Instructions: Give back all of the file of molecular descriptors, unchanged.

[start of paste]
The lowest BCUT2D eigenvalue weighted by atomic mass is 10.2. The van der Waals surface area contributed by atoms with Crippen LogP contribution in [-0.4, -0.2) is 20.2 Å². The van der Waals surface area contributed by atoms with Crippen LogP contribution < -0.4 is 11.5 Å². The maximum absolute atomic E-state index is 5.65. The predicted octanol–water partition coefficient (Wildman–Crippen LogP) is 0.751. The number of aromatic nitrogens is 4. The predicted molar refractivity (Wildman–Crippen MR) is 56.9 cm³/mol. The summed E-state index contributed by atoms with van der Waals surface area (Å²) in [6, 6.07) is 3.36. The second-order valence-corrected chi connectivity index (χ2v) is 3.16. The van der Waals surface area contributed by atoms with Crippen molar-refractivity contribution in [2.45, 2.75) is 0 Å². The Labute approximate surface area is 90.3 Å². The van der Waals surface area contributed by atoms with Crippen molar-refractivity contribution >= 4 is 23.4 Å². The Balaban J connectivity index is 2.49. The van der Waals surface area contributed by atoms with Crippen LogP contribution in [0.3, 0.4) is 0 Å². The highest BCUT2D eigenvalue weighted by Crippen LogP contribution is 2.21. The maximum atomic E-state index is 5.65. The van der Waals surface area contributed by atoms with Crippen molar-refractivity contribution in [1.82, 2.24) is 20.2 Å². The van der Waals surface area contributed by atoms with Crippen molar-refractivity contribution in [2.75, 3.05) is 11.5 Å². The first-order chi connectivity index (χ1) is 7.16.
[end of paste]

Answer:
The lowest BCUT2D eigenvalue weighted by atomic mass is 10.2. The van der Waals surface area contributed by atoms with Crippen LogP contribution in [-0.4, -0.2) is 20.2 Å². The van der Waals surface area contributed by atoms with Crippen LogP contribution < -0.4 is 11.5 Å². The maximum absolute atomic E-state index is 5.65. The predicted octanol–water partition coefficient (Wildman–Crippen LogP) is 0.751. The number of aromatic nitrogens is 4. The predicted molar refractivity (Wildman–Crippen MR) is 56.9 cm³/mol. The summed E-state index contributed by atoms with van der Waals surface area (Å²) in [6, 6.07) is 3.36. The second-order valence-corrected chi connectivity index (χ2v) is 3.16. The van der Waals surface area contributed by atoms with Crippen molar-refractivity contribution in [2.45, 2.75) is 0 Å². The Labute approximate surface area is 90.3 Å². The van der Waals surface area contributed by atoms with Crippen molar-refractivity contribution >= 4 is 23.4 Å². The Balaban J connectivity index is 2.49. The van der Waals surface area contributed by atoms with Crippen LogP contribution in [0.3, 0.4) is 0 Å². The highest BCUT2D eigenvalue weighted by Crippen LogP contribution is 2.21. The maximum atomic E-state index is 5.65. The van der Waals surface area contributed by atoms with Crippen molar-refractivity contribution in [1.82, 2.24) is 20.2 Å². The van der Waals surface area contributed by atoms with Crippen molar-refractivity contribution in [2.75, 3.05) is 11.5 Å². The first-order chi connectivity index (χ1) is 7.16.